About us

Introduction

The UK Urban Ecology Forum is a network of urban managers, specialists, planners and researchers involved with the environment, biodiversity and nature conservation in urban areas.

Its mission is to:

  • Raise awareness
  • Stimulate research
  • Influence policy
  • Improve the design and management of urban systems
  • Push urban nature conservation up the social and political agenda

Our distinctive contribution is integrated thinking. Nature in cities crosses many specialist boundaries. The UK Urban Ecology Forum tries to reflect and express these specialisms, and the many and complex realities they represent. It is unique within the UK in the breadth of its agenda and the range of its membership. Our networking and multi-disciplinary approach is a source of new insights and their promulgation to a wider audience is the key role of the Forum.

The UK Urban Ecology Forum has evolved from the UK-Man and the Biosphere Urban Forum that was established in 1987. The Man and the Biosphere (MAB) initiative originated in the International Biological Programme and the “Biosphere” conference organised by UNESCO in 1968. The MAB approach tries to reconcile conservation with the rational use of natural resources and the maintenance of cultural values.

Its main work is:

  • Publishing discussion papers
  • Preparing comments on national issues and policies
  • Generating new concepts, guidelines and research
  • Organising conferences and seminars
  • Networking with other expert groups

The Forum awards the UK Urban Wildlife Award for Excellence to key demonstration projects, publications and individuals.

The Forum meets four times a year but much of our work is done through networking and in informal sub-groups. The Forum has an annual work programme with targets in order to maximise the contribution and commitment of our members, all of whom work in a voluntary capacity and have heavy professional workloads.

Members of the Forum come from a wide variety of backgrounds, from ecologists to academics and journalists, from NGOs to local authorities, government agencies and private consultancies, from those primarily concerned with conserving plants, wildlife and biodiversity to those who work with people and deal with human interactions with green space. Currently there are over 30 members of the Forum who collectively contribute to the international reputation of the UK as a centre of excellence for urban ecology.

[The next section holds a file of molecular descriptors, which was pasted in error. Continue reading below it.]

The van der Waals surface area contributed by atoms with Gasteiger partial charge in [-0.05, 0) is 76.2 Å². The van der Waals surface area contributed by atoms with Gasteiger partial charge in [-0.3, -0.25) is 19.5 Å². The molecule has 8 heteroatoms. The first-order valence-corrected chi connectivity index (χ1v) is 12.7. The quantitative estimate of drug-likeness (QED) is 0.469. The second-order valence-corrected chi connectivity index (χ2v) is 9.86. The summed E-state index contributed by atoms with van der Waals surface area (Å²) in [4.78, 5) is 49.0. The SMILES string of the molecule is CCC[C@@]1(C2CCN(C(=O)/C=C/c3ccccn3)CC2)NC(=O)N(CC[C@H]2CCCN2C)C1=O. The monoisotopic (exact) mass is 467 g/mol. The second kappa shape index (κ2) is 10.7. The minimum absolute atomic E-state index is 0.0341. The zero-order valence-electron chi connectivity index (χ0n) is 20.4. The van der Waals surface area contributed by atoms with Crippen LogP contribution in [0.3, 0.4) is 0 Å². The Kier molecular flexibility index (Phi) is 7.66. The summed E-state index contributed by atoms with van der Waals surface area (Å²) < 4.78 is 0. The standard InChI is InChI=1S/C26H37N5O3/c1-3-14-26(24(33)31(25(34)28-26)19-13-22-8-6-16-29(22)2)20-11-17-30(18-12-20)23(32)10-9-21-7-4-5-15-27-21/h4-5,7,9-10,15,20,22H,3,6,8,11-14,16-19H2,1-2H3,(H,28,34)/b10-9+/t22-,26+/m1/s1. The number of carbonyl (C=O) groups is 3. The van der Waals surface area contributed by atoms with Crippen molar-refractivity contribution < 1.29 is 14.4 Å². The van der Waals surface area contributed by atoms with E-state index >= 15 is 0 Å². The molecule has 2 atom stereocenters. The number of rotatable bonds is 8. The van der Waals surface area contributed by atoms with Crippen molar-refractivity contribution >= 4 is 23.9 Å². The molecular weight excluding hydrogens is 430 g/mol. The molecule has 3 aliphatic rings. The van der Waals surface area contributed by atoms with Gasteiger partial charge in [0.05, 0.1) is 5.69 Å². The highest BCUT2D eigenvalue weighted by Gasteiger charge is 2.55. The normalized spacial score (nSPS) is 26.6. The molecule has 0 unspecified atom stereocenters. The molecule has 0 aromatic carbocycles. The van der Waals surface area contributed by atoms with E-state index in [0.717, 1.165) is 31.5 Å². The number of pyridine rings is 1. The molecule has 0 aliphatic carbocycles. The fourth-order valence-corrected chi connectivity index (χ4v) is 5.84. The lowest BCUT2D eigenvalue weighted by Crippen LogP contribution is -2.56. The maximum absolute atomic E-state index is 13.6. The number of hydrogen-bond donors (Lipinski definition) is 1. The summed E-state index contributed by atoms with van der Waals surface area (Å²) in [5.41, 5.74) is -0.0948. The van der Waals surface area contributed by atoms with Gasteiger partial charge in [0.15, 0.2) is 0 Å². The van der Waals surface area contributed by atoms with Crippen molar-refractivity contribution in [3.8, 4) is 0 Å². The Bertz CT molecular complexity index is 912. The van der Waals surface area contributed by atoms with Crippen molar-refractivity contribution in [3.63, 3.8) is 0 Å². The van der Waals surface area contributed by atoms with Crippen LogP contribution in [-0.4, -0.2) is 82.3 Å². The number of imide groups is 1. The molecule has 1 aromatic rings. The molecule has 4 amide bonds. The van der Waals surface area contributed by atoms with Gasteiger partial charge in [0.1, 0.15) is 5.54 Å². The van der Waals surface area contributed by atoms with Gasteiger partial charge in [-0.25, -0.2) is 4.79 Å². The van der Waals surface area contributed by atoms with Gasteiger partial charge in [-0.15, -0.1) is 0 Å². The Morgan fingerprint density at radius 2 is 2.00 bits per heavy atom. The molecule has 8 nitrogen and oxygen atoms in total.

UK Urban Ecology Forum
People and Nature Thriving Together

The UK Urban Ecology Forum is a diverse collective, representing city practitioners from the arts and sciences, design and engineering, academia and commerce, industry and politics, and from NGOs, local authorities, government agencies and private consultancies. From its multi-disciplinary base, the Forum’s members promote a framework for the creation of viable places for health and well-being in liveable cities and towns, where people and nature can thrive together.Overall AimUKUEF aims to promote the effective practice of urban ecology to benefit the health and well-being of the public, and the care and protection of nature in the UK and internationally. The climate emergency and biodiversity crisis underpin and are woven through all our programmes and activities.ObjectivesIt will promote the benefits to the public and to nature through:

  • Stimulating and supporting the formation of national and city-based urban ecology forums in partnership with others
  • Establishing and maintaining knowledge sharing networks to support the effective practice of urban ecology
  • Organising presentations and events that promote cross-sector and publicunderstanding of the social, cultural, economic and environmental outcomes of integrated nature-based solutions in the context of urban ecology
  • Influencing policy and practice through the generation and promotion of guidance, discussion papers and publications on themes related to urban ecology
  • Identifying and promoting good practice through a Bank of Good Ideas website
  • Undertaking any other relevant actions relating to the overall aim

Urban Ecology: Philosophy and Practice

Professor David Goode, University College London